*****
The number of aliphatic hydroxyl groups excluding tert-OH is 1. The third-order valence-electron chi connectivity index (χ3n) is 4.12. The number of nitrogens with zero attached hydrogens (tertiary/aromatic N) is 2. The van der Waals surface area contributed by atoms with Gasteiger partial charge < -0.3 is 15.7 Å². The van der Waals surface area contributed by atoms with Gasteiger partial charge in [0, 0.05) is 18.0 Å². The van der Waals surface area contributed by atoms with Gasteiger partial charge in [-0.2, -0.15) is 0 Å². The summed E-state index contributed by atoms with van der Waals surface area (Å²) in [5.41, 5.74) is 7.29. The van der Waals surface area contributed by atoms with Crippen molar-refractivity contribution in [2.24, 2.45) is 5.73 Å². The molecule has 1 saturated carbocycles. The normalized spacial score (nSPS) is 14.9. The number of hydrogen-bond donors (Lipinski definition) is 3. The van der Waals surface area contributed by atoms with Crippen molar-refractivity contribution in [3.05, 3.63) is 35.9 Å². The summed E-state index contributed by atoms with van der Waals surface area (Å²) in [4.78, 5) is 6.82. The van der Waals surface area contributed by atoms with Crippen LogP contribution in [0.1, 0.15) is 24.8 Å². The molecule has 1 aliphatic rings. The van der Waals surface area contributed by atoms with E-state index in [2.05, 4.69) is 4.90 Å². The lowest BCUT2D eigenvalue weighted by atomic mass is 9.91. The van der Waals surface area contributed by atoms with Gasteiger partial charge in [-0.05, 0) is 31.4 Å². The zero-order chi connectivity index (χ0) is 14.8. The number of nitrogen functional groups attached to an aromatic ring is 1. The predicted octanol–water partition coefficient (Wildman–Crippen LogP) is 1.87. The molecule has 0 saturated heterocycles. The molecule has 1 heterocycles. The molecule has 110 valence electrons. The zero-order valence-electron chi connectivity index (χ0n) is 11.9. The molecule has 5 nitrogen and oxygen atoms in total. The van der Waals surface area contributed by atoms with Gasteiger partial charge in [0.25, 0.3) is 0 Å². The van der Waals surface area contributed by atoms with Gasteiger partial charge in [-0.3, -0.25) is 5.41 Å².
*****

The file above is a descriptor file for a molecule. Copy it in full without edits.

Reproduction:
The number of aliphatic hydroxyl groups excluding tert-OH is 1. The third-order valence-electron chi connectivity index (χ3n) is 4.12. The number of nitrogens with zero attached hydrogens (tertiary/aromatic N) is 2. The van der Waals surface area contributed by atoms with Gasteiger partial charge < -0.3 is 15.7 Å². The van der Waals surface area contributed by atoms with Gasteiger partial charge in [0, 0.05) is 18.0 Å². The van der Waals surface area contributed by atoms with Gasteiger partial charge in [-0.2, -0.15) is 0 Å². The summed E-state index contributed by atoms with van der Waals surface area (Å²) in [5.41, 5.74) is 7.29. The van der Waals surface area contributed by atoms with Crippen molar-refractivity contribution in [2.24, 2.45) is 5.73 Å². The molecule has 1 saturated carbocycles. The normalized spacial score (nSPS) is 14.9. The number of hydrogen-bond donors (Lipinski definition) is 3. The van der Waals surface area contributed by atoms with Crippen molar-refractivity contribution in [3.05, 3.63) is 35.9 Å². The summed E-state index contributed by atoms with van der Waals surface area (Å²) in [4.78, 5) is 6.82. The van der Waals surface area contributed by atoms with Crippen LogP contribution in [0.1, 0.15) is 24.8 Å². The molecule has 1 aliphatic rings. The van der Waals surface area contributed by atoms with E-state index in [2.05, 4.69) is 4.90 Å². The lowest BCUT2D eigenvalue weighted by atomic mass is 9.91. The van der Waals surface area contributed by atoms with Gasteiger partial charge in [-0.05, 0) is 31.4 Å². The zero-order chi connectivity index (χ0) is 14.8. The number of nitrogen functional groups attached to an aromatic ring is 1. The predicted octanol–water partition coefficient (Wildman–Crippen LogP) is 1.87. The molecule has 0 saturated heterocycles. The molecule has 1 heterocycles. The molecule has 110 valence electrons. The zero-order valence-electron chi connectivity index (χ0n) is 11.9. The molecule has 5 nitrogen and oxygen atoms in total. The van der Waals surface area contributed by atoms with Gasteiger partial charge in [0.25, 0.3) is 0 Å². The van der Waals surface area contributed by atoms with Gasteiger partial charge in [-0.3, -0.25) is 5.41 Å².